Rio Tinto Kennecott Mechanical Engineering Building (MEK)
The newly renovated Rio Tinto Kennecott Mechanical Engineering Building at the University of Utah goes well beyond the adage of “what’s old is new again.”

The completely remodeled building is not just bigger and newer, it’s also much safer, more energy efficient and the latest example of the U’s efforts to build one of the most sustainable campuses in the country.

University of Utah President David W. Pershing and Price College of Engineering Dean Richard B. Brown express their gratitude to Rio Tinto Kennecott and alumni of the engineering college for their support of the four-year construction project, which turned the 62-year-old building at 1495 E. 100 South into one of the safest and most sustainable structures on the U campus.

“As I walked through the new Rio Tinto Kennecott Mechanical Engineering Building, it’s hard to even imagine its former incarnation,” Brown said.

The $24 million renovation has become the new home for the college’s mechanical engineering department with nearly 60 offices, 11 student study areas, six conference rooms and 12 research labs. The project was completed using all non-state and private funds, including a lead gift from Rio Tinto Kennecott.

“They were willing to help us make the building what it is today, and we owe them a sincere thanks for everything they have done,” Pershing said of Rio Tinto Kennecott’s support.

What began as a 54,000-square-foot building built in the 1950s for Kennecott Utah Copper Corp.’s research offices has now become a 76,000-square-foot U lab space with the latest in energy-saving technology and safety features:

  • Energy-efficient elevators — The building has two KONE EcoSpace elevators, special cars that use smaller motors with less horsepower than regular hydraulic elevators. The cars also generate and store electricity every time they go down and save about 30,000 kilowatt-hours of electricity per year.
  • Chilled beam system — Instead of standard air conditioners, the building uses a “chilled beam system” in which cold water moves through pipes that cool the warm air. The system uses 53 percent less energy than a standard system.
  • Heating system — The building has boilers that are 95 percent efficient, much higher than standard heating systems.
  • Tighter envelope — The building has a tighter seal to prevent air from leaking out and therefore requiring less energy to heat or cool. The new areas of the building also have a “rainscreen,” a gap in the walls that prevents heat and moisture from penetrating.
  • Earthquake stabilization — The building is constructed with shear walls – thick, rigid concrete walls that can absorb more shock from an earthquake. “Building restrained braces,” special diagonal braces that are designed to absorb vibrations from an earthquake, were also installed. Finally, “micropiles” were used in the construction. These elements for the foundation also hold well under earthquakes but have a much smaller footprint so construction workers didn’t have to demolish as much of the building to install the shear walls.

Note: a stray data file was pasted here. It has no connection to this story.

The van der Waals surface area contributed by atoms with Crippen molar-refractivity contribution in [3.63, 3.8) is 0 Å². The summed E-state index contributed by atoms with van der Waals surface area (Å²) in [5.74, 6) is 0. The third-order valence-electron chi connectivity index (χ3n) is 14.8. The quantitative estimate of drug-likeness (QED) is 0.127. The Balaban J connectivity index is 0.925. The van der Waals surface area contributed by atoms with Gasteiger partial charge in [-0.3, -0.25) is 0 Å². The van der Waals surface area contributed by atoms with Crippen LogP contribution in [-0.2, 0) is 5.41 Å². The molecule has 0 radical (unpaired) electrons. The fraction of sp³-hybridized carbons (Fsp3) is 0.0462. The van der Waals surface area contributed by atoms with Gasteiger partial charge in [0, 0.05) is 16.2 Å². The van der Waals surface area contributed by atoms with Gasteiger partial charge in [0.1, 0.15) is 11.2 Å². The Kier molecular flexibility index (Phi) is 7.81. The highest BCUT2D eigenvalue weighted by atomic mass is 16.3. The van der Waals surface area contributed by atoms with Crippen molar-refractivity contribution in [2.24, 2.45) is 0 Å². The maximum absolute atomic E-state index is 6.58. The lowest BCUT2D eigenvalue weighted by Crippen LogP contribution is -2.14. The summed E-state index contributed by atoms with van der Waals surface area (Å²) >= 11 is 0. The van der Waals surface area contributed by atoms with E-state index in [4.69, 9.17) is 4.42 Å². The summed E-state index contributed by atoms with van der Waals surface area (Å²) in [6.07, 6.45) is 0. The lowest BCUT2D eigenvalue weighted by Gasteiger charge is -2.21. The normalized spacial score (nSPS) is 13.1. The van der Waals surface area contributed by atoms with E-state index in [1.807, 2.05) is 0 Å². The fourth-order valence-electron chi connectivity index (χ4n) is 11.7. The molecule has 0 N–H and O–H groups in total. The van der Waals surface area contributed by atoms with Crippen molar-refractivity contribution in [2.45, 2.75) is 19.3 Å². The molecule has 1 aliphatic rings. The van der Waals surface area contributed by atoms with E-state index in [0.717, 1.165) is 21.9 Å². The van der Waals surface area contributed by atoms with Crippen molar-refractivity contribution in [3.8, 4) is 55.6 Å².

• Horizontal fire shutter — In the building’s four-story atrium is a horizontal shutter designed to close automatically in the case of a fire. When closed it prevents fire and smoke from spreading to the rest of the floors and allows the building to meet fire code without using giant circulating fans that require much more electricity.
  • Job’s CrossingA new pedestrian walkway was constructed over North Campus Drive that connects the building to the rest of the campus providing a safe crossing.

All told, the building will use nearly 53 percent less energy than a standard compliant building, and it is expected to receive a LEED Gold certification from the U.S. Green Building Council.

“From where we took this building to where it is now, the swing is immense,” said Derrick Larm, the project’s chief architect. “We improved it in every way. It is definitely one of the most energy-efficient buildings on campus.”

The University of Utah’s mechanical engineering department, one of seven disciplines in the Price College of Engineering, has more than doubled in size in the last 15 years and is the college’s largest department.

“Together we will use this space for a first class education,” Department of Mechanical Engineering professor and chair, Timothy Ameel said.

For more information about giving, development, and naming opportunities, please contact:

Josh Grant
Development Director
John and Marcia Price College of Engineering
Phone: (801) 585-7173
Office: 1875 WEB

Campaign for Mechanical Engineering Excellence

Major Donors

Rio Tinto Kennecott
C. Kim & Jane C. Blair
Boeing Company
Don R. & Catherine M. Brown
Ed Catmull
Robert G. & Mary Jane Engman
Christopher J. Flint
Sidney J. & Marian C. Green
Kim P. Harris

Brett C. Helm
Thomas E. & Linda G. Howell
John D. & Jacquelyn LaLonde
The Family of Wally & Jerry Lloyd
Wally & Jerry Lloyd
Harold W. & Lois F. Milner
Jared N. & Victoria Muirhead
Mark H. & Jana R. Paul

Lon. J. Perry
Quartzdyne, Inc
Lynn S. & Bonne B Scott
Lynne Thompson
Van Boerum & Frank Associates, Inc
J. Howard Van Boerum
Geould K. & A. Darby Young